Although for many developers, the benefits of working as part of a distributed development team significantly out-weight the drawbacks, there are still a number of common pitfalls that can trap the unwary. @rebekahwolf provides some tips on how to avoid five of the most common.
It’s no secret that over-use of push notifications can become a serious annoyance for your users but used with care, they can also be a great way to nurture user engagement and increase loyalty and enjoyment. @appsbuilder provides five suggestions for push notification campaigns that you might want to try.
Learn the powerful secrets of Apple’s software debugger, LLDB, that can get more information out of any program than you ever thought possible.
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With the limited screen space provided by mobile devices establishing a clear and consistent navigation structure within your app design can be a challenge. Over the years though a number of common navigation patterns have emerged and in this article, @101babich takes a look at the usability, strengths and weaknesses of some of the more common ones.
Although share extensions allow your app to extend the basic features sharing features of iOS by adding new icons to the share menu, installing these extensions isn’t necessarily the host straight forward thing for users. Looking to improve in this area @ay8s and the team at Buffer decided to draw on some best practices from other apps already in the store. This is what they found.
Great article from Craig Grummitt providing a run-down of all the high-order functions that are available in Swift. Craig covers all the typical function’s you’ll be used to such as map, filter, reduce and sort but there’s a whole bunch more that you might not have come across.
In this, the first in a multi-part series, @uraimo takes a look at the range of concurrency options available to you in Swift including low-level Foundation features such as locks, threads and timers, through Grand Central Dispatch up to Operations and Operation Queues. Great reference.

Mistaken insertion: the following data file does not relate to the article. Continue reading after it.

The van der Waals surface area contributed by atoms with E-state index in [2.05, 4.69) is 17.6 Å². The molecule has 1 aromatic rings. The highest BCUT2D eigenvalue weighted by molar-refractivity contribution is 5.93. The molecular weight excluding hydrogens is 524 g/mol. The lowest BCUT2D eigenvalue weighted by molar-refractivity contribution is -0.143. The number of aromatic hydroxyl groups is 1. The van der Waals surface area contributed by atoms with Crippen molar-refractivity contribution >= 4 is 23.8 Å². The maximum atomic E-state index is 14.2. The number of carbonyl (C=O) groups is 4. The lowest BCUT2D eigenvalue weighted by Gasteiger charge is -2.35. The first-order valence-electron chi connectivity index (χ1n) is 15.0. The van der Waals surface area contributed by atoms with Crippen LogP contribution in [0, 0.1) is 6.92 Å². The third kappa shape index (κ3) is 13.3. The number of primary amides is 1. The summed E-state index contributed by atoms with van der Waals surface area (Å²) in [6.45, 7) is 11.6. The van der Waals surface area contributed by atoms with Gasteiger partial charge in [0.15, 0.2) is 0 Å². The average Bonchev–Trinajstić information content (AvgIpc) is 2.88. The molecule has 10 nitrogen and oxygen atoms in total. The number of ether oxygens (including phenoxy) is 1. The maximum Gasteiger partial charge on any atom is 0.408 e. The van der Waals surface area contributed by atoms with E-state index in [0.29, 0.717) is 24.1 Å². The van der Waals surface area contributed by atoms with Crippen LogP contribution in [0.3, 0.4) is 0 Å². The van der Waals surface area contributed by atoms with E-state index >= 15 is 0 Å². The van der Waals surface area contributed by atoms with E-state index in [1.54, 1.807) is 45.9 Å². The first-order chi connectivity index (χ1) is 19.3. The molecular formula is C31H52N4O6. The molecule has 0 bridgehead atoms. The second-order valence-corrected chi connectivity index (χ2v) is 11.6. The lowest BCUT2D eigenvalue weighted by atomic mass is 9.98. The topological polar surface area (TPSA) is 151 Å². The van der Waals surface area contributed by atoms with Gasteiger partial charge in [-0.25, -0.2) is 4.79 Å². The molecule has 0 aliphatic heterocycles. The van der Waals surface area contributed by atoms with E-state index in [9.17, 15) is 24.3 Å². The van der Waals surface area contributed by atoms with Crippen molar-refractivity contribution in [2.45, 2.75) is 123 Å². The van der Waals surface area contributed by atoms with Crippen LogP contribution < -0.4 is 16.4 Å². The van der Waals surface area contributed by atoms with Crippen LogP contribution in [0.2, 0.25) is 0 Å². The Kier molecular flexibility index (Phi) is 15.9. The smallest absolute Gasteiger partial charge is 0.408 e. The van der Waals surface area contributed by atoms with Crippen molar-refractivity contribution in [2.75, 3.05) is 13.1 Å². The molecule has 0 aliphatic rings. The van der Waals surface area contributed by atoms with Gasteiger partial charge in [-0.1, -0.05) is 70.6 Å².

In recent years, Google’s Firebase platform has become an increasingly popular option for developers wishing to add back-end services to their apps. In this article Andrei Nagy, looks at some of it’s more advanced features such as user authentication, security rules and advanced database models.
Writing asynchronous and concurrent code is tough. Reactive extensions for Swift and Cocoa Touch (RxSwift and RxCocoa) make it much easier—fun even! Get up to speed on RxSwift, RxCocoa, and additional Rx libraries with the new video course, Reactive Programming in iOS with RxSwift. You’ll learn how to effectively use reactive extensions in your iOS app projects. You’ll also get lifetime access to the course and free updates.
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There are some key rules that underpin unit testing – your unit tests must be fast and must run without side effects. To ensure the latter one technique is to use fake’s in place of real dependencies. @MarcoSantaDev shows how to achieve this with your app delegate.
Bit of a testing theme this week. In this article, Joe Susnick provides a nice introduction how how apply TDD principles to creating your projects nib files. Part 2 of his series can be found here.
Highlighter is a useful little library from@younatics that allows you to magically highlight text in a variety of text-based UI objects such as
UITextField. Great option if your adding search capabilities to your app.
In this short talk from try! Swift Japan, @christorogers looks at how to ensure your Swift code delivers the features and benefits it promises by writing maintainable and testable code that handles not only expected, but also any unexpected, errors that may occur.
With the bewildering variety of app architectures out there how do choose which of them to use in your next app? In this video from mDevCamp 2016, @merowing_ takes a look at what good architecture actually means before applying those ideas to some of the most popular app architectures in use today.
At one point in time there was a huge divided between the Apple and Microsoft platforms but times have changed, and this week saw another step on that journey with Visual Studio for Mac now being made available for general release on the Mac platform. It’s good news, especially if Xamarin development is your thing.